More big beautiful hotels
Passports to plenty- but what about the whole tourism product, some experts ask
To some in hospitality it's a ticket to a feast, but not Athie Martin.
To the perennial government critic, there is something more sinister to the sudden love affair with new hotels, mostly to be funded by the sale of passports.
"This is about creating space for the expansion of the passport-selling programme and it's not about tourism," Martin told The Sun.
Government recently signed agreements with three real estate developers to construct hotels financed through the passport sales programme, and there is the problem-plagued Moroccan hotel, along with a previous revelation by Prime Minister Roosevelt Skerrit of a Marriott property.
Martin said the lack of planning, including any effort to improve the infrastructure was due to a lack of interest in tourism.
"This is about abandoning tourism, this is not tourism. If you cannot get people now to fill what you have, clearly it is not your intention to fill those new rooms. The infrastructure requires improving . . . and there is the question of air access. So it [filling the hotel rooms] can't be what you are setting out to do because the bits and pieces you need in preparation for that are not there. It can only be a clear strategy of enriching a few through the Citizenship by Investment programme under the guise of tourism," Martin insisted.
However, there are others who take a different position, even if they have questions.
One hotelier, who sought anonymity because he did not was to appear disruptive, said there were too many hotel rooms here that are below standard.
"If you have a good product and you can get people here, you will do well. If you have a [poor] product, you are not going to do well," this person told The Sun.
Still there are questions about the approach and the types of properties being touted, with this hotelier wondering whether some of those involved understood tourism.
"Some of the properties one can actually question whether they are a good fit for Dominica. I am concerned, and you probably are concerned, but the concern should not be on the number of rooms but what are you building and who are you building it for. Some of these buildings, if we expect [them to attract people] we are lost in Dominica," this hotelier added.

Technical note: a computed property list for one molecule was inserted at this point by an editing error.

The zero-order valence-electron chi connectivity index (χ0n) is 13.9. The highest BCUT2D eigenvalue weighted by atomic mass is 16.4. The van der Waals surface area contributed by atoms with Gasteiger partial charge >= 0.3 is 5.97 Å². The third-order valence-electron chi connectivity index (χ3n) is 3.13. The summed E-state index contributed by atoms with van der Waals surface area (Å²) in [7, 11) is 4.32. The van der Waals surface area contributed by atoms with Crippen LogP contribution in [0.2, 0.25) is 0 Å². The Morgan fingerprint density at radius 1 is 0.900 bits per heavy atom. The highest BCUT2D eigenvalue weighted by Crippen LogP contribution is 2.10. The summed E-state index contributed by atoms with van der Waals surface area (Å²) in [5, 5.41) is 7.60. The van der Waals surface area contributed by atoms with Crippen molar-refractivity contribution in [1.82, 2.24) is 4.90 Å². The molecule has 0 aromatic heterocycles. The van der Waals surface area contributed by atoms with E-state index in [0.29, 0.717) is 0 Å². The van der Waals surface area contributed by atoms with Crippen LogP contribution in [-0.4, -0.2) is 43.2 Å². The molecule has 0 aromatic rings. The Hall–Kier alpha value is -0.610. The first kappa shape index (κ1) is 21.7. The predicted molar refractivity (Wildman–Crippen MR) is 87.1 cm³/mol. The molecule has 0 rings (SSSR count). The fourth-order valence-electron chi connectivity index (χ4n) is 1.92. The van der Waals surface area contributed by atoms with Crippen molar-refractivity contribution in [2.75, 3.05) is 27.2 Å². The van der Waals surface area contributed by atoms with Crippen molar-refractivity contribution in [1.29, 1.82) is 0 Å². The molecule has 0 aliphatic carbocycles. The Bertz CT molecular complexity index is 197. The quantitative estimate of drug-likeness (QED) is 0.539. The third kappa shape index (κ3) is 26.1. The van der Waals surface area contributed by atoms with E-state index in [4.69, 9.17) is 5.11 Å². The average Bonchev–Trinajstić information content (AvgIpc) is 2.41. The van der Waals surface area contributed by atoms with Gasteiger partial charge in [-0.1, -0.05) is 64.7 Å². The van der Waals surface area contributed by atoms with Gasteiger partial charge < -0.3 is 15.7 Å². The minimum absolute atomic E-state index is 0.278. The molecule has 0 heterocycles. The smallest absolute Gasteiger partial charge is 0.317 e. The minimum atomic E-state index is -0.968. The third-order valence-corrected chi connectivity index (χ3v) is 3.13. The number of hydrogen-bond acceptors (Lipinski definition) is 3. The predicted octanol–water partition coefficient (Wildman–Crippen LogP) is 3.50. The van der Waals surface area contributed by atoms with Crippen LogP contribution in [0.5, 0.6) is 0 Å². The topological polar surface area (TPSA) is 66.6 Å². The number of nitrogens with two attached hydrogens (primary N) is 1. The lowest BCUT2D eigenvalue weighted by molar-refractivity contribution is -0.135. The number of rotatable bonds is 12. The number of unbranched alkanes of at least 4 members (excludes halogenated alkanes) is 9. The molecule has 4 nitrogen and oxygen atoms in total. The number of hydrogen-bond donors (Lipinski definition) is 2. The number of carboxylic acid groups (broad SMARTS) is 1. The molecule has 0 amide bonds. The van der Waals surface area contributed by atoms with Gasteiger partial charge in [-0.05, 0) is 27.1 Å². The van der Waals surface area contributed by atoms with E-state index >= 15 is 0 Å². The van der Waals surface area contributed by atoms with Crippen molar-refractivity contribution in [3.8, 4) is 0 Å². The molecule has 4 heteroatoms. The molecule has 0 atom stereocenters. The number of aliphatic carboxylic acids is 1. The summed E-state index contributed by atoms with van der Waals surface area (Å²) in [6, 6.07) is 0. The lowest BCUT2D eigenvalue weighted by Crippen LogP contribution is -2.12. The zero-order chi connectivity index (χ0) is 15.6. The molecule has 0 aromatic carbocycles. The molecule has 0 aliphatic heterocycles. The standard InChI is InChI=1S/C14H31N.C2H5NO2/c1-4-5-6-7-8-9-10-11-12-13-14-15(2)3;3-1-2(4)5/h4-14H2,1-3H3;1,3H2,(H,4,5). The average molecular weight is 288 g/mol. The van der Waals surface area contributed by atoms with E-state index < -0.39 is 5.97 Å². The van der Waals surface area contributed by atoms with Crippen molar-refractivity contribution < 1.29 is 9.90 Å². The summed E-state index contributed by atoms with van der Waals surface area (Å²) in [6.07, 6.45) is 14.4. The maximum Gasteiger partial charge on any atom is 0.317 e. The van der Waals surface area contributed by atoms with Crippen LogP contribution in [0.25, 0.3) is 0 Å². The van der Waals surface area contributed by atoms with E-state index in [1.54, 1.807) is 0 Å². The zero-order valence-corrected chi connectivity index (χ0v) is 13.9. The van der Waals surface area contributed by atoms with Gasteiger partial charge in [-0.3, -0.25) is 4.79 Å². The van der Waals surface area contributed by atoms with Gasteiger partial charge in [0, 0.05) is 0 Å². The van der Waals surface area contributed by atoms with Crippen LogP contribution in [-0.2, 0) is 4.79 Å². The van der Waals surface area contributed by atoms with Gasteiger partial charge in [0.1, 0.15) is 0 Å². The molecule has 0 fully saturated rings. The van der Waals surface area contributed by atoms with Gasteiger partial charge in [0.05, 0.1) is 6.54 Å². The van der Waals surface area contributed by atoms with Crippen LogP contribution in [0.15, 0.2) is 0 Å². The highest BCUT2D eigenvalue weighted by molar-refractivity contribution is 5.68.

One other person, who also sought anonymity because of the sensible nature of the issue, said there was a need to increase demand in order to raise the current occupancy levels.
This person pointed to the problems with air access, the fact that Dominica remains relatively unknown and the need to improve the overall tourism product.
At the same time, this person said, the hoteliers needed to take responsibility to getting people to their properties, pointing to some hotels with high occupancy on a constant basis to prove the point.
"We end up with two categories of hotels: those that are really serious and focussed and committed and investing in marketing and a great guest experience, averaging between 60 per cent and 75 per cent occupancy, and those that are complaining and making excuses, averaging between 20 per cent and 30 per cent occupancies. And there are a few scattered between. Too many of us believe running a hotel means building the structure, throwing in some beds, putting up a sign, and waiting for people to come."
According to this person, any new hotel would have to be managed well, and some of the brand names would "do wonders for Dominica and will bring net new clients to the country who would not otherwise come here due to their marketing and distribution network".
"We need higher quality rooms with a strong brand behind them, and that will drive airlift," the person added.
But Martin is unconvinced.
"I'm convinced this is further proof of a total lack of vision. This is not about tourism, not about tourism."